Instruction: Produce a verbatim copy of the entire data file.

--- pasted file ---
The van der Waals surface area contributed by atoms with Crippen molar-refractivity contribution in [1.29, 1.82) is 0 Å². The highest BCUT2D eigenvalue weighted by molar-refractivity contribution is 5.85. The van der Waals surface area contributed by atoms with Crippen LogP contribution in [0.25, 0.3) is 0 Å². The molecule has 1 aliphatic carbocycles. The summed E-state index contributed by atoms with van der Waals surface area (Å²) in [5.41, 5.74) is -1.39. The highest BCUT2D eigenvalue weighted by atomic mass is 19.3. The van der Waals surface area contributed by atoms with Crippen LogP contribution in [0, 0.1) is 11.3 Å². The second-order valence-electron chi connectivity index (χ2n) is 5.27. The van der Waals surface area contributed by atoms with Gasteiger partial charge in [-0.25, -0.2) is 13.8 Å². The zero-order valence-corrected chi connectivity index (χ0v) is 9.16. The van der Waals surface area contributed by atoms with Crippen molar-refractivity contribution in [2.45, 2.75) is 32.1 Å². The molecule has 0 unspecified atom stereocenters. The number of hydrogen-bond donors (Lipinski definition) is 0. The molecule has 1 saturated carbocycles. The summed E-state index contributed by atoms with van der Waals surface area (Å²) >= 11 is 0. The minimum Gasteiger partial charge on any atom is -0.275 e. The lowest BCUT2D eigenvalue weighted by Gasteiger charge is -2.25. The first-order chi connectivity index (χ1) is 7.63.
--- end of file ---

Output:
The van der Waals surface area contributed by atoms with Crippen molar-refractivity contribution in [1.29, 1.82) is 0 Å². The highest BCUT2D eigenvalue weighted by molar-refractivity contribution is 5.85. The van der Waals surface area contributed by atoms with Crippen LogP contribution in [0.25, 0.3) is 0 Å². The molecule has 1 aliphatic carbocycles. The summed E-state index contributed by atoms with van der Waals surface area (Å²) in [5.41, 5.74) is -1.39. The highest BCUT2D eigenvalue weighted by atomic mass is 19.3. The van der Waals surface area contributed by atoms with Crippen LogP contribution in [0, 0.1) is 11.3 Å². The second-order valence-electron chi connectivity index (χ2n) is 5.27. The van der Waals surface area contributed by atoms with Gasteiger partial charge in [-0.25, -0.2) is 13.8 Å². The zero-order valence-corrected chi connectivity index (χ0v) is 9.16. The van der Waals surface area contributed by atoms with Crippen molar-refractivity contribution in [2.45, 2.75) is 32.1 Å². The molecule has 0 unspecified atom stereocenters. The number of hydrogen-bond donors (Lipinski definition) is 0. The molecule has 1 saturated carbocycles. The summed E-state index contributed by atoms with van der Waals surface area (Å²) >= 11 is 0. The minimum Gasteiger partial charge on any atom is -0.275 e. The lowest BCUT2D eigenvalue weighted by Gasteiger charge is -2.25. The first-order chi connectivity index (χ1) is 7.63.